Is there anywhere else in the world you would like to go and work/live in the future?  

I’ve been lucky enough to do plenty of travelling throughout my career so far and I’m very happy to have secured a position with Castlebridge, based in Ireland. My long-term plan is to be based here and travel to all the European sales. Getting to Australia or America once a year for a sale or racing would also be on the agenda. I’ve yet to visit Japan or Hong Kong, so hopefully that will happen in the coming years.

Who have been the biggest influences in your career?

I’ve been fortunate so far in getting to work with some brilliant people and minds who have given me fantastic opportunities and instilled belief in me.

The one that stands out the most, and whom I will be forever grateful to, is Bobby McCarthy of The Beeches Stud in Waterford. I went there first for my placement at UCD. I was green as grass and extremely naive but Bobby gave me so much time and advice and taught me many life lessons during my three summers there. Anyone who has met Bobby knows it doesn’t matter who drives into that yard or how many mares they have, everyone is treated the same. 

Bobby McCarthy 'treats everyone the same'
Bobby McCarthy 'treats everyone the same'Credit: Tattersalls Ireland

I’ve since worked with Henry Field, Ed Sackville, Bill Dwan and Stuart Boman, who have all been instrumental in my career and are still mentors I rely on regularly.

It’s a brilliant community really; if I was in trouble I know I could ring any number of people who would be happy to help. Racing and bloodstock, although a cut-throat business, is effectively one big dysfunctional family.

You have some history already with Castlebridge Consignment - what will your role as Irish sales executive entail? 

I previously worked at Bill Dwan’s Castlebridge farm and was involved in the Castlebridge sale drafts last year. My current role in Ireland is to get out and meet people throughout the industry on behalf of Castlebridge, to promote the benefits of using a professional consignor to new clients and to act as liaison with existing Castlebridge clients. 

At the sales you will see me very much front of house with my English counterpart Patrick Diamond. The Castlebridge directors Bill Dwan and Andrew Mead are looking to us to engage with the new generation coming into the bloodstock business, and to hopefully steer them into becoming Castlebridge clients of the future. 

Bill Dwan:
Bill Dwan: Castlebridge director looking to Donncha McCarthy, and Patrick Diamond, to engage with clients of the futureCredit: Laura Green

Is there a particular type of sale you like working more than any other?

The Tattersalls December Mare Sale is probably my favourite sale of the year. It’s a little different from every other sale and the atmosphere starts to crank up a notch as the light fades and the floodlights are switched on. There’s a great sense of occasion to it. The ring becomes an amphitheatre of sorts as the mares start to head towards seven figures. It just hits differently to any other.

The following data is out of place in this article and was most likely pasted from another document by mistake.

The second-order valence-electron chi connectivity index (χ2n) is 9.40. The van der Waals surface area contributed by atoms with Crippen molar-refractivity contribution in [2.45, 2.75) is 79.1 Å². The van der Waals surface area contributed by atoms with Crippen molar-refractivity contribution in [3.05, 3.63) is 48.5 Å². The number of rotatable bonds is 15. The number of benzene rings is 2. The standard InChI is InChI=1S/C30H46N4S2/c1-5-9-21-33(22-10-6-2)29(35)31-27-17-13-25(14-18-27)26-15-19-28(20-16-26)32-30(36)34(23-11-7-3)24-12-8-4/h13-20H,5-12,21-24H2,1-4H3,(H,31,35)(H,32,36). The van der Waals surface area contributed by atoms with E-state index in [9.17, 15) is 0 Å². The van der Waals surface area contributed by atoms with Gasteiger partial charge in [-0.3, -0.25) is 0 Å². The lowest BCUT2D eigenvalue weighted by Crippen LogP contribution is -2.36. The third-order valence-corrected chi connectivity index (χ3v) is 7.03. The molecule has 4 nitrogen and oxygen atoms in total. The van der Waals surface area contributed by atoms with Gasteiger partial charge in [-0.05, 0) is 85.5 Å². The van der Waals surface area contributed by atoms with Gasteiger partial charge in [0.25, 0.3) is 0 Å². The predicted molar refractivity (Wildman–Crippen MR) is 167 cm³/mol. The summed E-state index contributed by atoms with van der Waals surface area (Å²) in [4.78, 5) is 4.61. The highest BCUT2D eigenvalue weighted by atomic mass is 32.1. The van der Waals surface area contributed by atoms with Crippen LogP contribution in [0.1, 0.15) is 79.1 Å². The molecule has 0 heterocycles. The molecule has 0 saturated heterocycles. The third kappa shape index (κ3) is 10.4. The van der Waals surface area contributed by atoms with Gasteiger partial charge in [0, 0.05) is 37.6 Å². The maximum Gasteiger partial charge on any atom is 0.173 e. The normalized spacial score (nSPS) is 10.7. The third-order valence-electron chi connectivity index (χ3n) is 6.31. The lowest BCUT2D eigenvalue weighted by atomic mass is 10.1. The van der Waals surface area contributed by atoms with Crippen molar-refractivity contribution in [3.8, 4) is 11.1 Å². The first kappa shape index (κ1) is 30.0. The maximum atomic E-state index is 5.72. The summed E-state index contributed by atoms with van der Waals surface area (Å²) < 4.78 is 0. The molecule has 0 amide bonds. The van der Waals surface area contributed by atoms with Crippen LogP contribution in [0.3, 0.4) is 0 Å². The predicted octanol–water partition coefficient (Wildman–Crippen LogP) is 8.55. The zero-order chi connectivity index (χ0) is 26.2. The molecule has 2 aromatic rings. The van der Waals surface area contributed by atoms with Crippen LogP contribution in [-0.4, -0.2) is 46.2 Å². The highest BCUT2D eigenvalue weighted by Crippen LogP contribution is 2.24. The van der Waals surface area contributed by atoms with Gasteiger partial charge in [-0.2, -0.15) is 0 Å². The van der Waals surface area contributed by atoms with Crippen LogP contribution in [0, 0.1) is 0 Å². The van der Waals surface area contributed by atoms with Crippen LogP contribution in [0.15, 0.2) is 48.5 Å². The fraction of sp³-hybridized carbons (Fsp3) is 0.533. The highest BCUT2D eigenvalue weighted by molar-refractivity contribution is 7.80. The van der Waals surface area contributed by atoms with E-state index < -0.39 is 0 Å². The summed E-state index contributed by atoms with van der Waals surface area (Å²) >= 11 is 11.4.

We are very lucky at Castlebridge to have clients who sell high-quality mares and race fillies at this sale, and when you’re selling some of the top lots it gets very exciting. Hopefully we can continue that this year.

The other sale I particularly enjoy is Magics in January. For anyone who hasn’t been to Magic Millions on the Gold Coast in Australia, I would highly recommend adding it to the bucket list, because it’s one hell of a party! 

Do you have a favourite sire and/or racehorse, past or present?

Racehorse – Missunited. She was instrumental in developing my interest in racing as a locally owned and trained horse. It would be a dream to own a filly as tough and versatile as her. She mixed with the best hurdlers and Flat horses and almost won an Ascot Gold Cup, which was some training performance - for anyone who can’t remember, give it a watch back. I keep a close eye on all her progeny these days.

Missunited and Robbie Power win the Galway Hurdle
Donncha McCarthy's beolved Missunited wins the Galway Hurdle under Robbie PowerCredit: Patrick McCann

Sire – there are plenty of stallions I look favourably on, or have a bias towards for varying reasons. For example, Oasis Dream, Farhh and Sioux Nation are all sires I would love to breed to or pinhook from, but my favourite stallion is Mahler. 

Slightly left-field to what most reading this would expect, I know, but he’s a horse I loved working with. I was delighted to see him have a winner at Cheltenham this year and hope he can continue his success in the coming years. Even though I predominantly work within Flat racing, I still follow the National Hunt and point-to-point industries closely.

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Published on 5 June 2023Last updated 16:03, 9 June 2023